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Applications of the theory of Solid, Static and Kinetic Friction

When a person walks along a road, he or she is prevented from slipping by the force of friction at the ground. In the absence of friction, for example on an icy surface, the person’s shoe would slip when placed on the ground. The friction force always opposes the motion of the shoe.

The frictional force between the surface of a table and a block of wood A can be investigated by attaching one end of a string to A and the other to a scale-pan S,. The string passes over a fixed grooved wheel B. when small weights are added to S, the block does not move. The frictional force between the block and table is thus equal to the total weight on S together with the weight of S. when more weights are added, A does not move, showing that the frictional force has increased, but as the weight is increased further, A suddenly begins to slip. The friction force now present between the surfaces is called the limiting frictional force, and we are said to have reached limiting friction. The limiting frictional force is the maximum frictional force between the surfaces.


 Coefficient of Static Friction

The normal reaction, R, of the table on A is equal to the weight of A. by placing various weights on A to alter the magnitude of R, we can find how the limiting frictional force F varies with R by the experiment just described. The results show that, approximately,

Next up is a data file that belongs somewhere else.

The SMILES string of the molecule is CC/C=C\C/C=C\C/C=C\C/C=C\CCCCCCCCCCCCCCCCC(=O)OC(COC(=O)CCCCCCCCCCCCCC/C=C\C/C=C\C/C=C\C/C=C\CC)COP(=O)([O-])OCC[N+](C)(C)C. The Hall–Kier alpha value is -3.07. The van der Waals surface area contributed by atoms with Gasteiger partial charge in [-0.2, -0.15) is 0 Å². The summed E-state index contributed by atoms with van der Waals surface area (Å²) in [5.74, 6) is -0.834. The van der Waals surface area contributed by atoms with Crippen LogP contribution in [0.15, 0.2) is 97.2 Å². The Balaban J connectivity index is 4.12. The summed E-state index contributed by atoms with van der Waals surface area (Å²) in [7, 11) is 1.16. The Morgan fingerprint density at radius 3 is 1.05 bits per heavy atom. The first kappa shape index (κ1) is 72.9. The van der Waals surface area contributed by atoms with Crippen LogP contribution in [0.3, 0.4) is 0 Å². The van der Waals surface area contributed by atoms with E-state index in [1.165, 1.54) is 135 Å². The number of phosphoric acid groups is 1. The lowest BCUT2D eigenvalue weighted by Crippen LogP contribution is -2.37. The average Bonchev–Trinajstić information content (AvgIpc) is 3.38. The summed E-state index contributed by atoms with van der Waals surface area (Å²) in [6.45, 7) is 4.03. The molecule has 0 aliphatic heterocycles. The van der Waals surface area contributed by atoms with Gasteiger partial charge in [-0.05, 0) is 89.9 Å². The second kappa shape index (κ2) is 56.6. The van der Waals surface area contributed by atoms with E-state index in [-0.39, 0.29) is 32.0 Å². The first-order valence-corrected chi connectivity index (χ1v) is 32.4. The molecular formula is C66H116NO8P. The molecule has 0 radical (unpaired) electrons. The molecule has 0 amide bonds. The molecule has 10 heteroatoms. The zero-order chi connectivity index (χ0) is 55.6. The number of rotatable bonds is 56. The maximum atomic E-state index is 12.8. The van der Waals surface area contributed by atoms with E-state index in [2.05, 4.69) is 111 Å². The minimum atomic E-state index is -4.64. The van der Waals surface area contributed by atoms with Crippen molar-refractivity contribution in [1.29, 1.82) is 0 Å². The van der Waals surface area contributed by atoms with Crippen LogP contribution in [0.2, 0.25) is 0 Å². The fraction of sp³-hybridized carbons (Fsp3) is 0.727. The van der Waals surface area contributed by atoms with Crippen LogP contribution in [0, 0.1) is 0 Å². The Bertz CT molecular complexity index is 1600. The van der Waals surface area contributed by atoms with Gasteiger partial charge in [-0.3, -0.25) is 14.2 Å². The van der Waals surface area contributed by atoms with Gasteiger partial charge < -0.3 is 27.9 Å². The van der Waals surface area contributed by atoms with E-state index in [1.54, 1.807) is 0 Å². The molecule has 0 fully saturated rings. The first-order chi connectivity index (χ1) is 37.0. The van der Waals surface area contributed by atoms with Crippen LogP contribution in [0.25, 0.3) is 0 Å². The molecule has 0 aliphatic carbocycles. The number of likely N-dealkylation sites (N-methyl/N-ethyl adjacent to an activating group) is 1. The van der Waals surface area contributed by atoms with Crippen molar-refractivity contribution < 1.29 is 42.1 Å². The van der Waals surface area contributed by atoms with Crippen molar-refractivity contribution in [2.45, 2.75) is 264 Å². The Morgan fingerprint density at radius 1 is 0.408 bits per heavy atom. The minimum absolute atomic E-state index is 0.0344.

and µ is known as the coefficient of static friction between the two surfaces. The magnitude of µ depends on the nature of the two surface; for example, it is about 0.2 to 0.5 for wood on wood, and about 0.2 to 0.6 for wood on metals. Experiment also shows that the limiting frictional force is the same if the block A in Fig **** is turned on one side so that its surface area of contact with the table decreases, and thus the limiting frictional force is independent of the area of contact when the normal reaction is the same.

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The coefficient of static friction, µ can also be found by placing the block A on the surface S, and then gently tilting S until A on the point of slipping down the plane, fig **** The static frictional force F is then equal to mg sin o where o is the angle of inclination of the plane to the horizontal, the normal reaction R is equal to mg cos0



Kinetic Friction. Coefficient of Kinetic (Dynamic) Friction

When brakes are applied to a bicycle, a frictional force is exerted between the moving wheels and brake blocks. In contrast to the case of static friction, when one of the objects is just on the point of slipping, the frictional force between the moving wheel and brake blocks is called a kinetic (or dynamic) frictional force. Kinetic friction thus occurs between two surfaces which have relative motion. The coefficient of kinetic (dynamic) friction, µ, between two surfaces is defined by the relation